I have always believed that beauty is political. But when we are dealing with fascism sweeping our nation, the way for those of us who believe that is to use beauty in ways that support the work we have ahead of us. Put on your lipstick if it makes you fierce, then go out and yell. But right now I don’t have my usual intellectual luxury of examining beauty in the ways I usually do in this space.
I got an enormous shock in one of my core beliefs with this election. I have always believed, with the wide-eyed earnesty of a white woman for whom inclusion is usually taken for granted, in the sisterhood. I am horrified at how wrong I was about that. I’m shocked at my naive assumption that women would do better by one another; I’m shocked that 42 percent of women and 53 percent of white women looked at a man who is proud of his misogyny and think, Yes, him. Every woman who has ever been sexually assaulted was assaulted again on Tuesday night, including those who voted for him. Our national figurehead is a sexual assault trigger. I am sickened.
But the deeper rocking of my world has come from how this past week has made me look my own complicity right in the eye. I have long considered myself an ally to disenfranchised and oppressed people, but I now see that “considered myself” is meaningless. I have done jack shit to actually show up for people of color. I read the thinkpieces and make my Twitter feed diverse and try to treat people like they’re, you know, human, and none of that is active alliance. Patting myself on the back for being aware enough to not expect a cookie for being a decent human being is just me baking a batch of cookies for myself. I thought I “got” intersectional feminism because I agreed with its tenets. But I wasn’t really listening. I am sorry.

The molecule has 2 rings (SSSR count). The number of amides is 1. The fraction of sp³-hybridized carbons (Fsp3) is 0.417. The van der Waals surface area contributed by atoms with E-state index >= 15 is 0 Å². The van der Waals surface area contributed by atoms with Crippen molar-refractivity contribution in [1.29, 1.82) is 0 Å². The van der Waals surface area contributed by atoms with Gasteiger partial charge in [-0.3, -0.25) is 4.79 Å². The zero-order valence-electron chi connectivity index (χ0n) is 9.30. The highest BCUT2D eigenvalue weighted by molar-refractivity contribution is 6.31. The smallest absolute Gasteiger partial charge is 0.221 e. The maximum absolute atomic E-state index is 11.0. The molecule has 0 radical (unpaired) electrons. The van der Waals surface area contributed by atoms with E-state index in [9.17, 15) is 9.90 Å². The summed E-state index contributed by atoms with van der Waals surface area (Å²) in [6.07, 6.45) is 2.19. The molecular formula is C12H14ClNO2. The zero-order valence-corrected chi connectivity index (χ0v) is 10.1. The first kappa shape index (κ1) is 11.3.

I’m a writer by nature and vocation, so part of how I wind up contributing to overcoming the fascism of this country might well be with my words. But right now, I don’t have anything to say that isn’t being said elsewhere by people whose voices more urgently need to be heard, and anyway, the kind of words I have to offer the world aren’t what we need right now. Right now, we need action, and organizing.
There is one thing about what’s going on that’s in my wheelhouse, so yes, let’s talk about safety pins. What the fuck are you thinking? We’re looking at the possibility of mass deportations and the impulse is to ask what you can wear to the revolution?
Maybe it’s different in communities where disenfranchised people are surrounded by the enemy—I don’t know, I can’t speak to that. But criminy, if you’re wearing a safety pin out of an earnest belief that someone in need can come to you, a stranger, because they need help? Then you, a stranger, can probably see that they need help, so help them regardless of what’s on your lapel.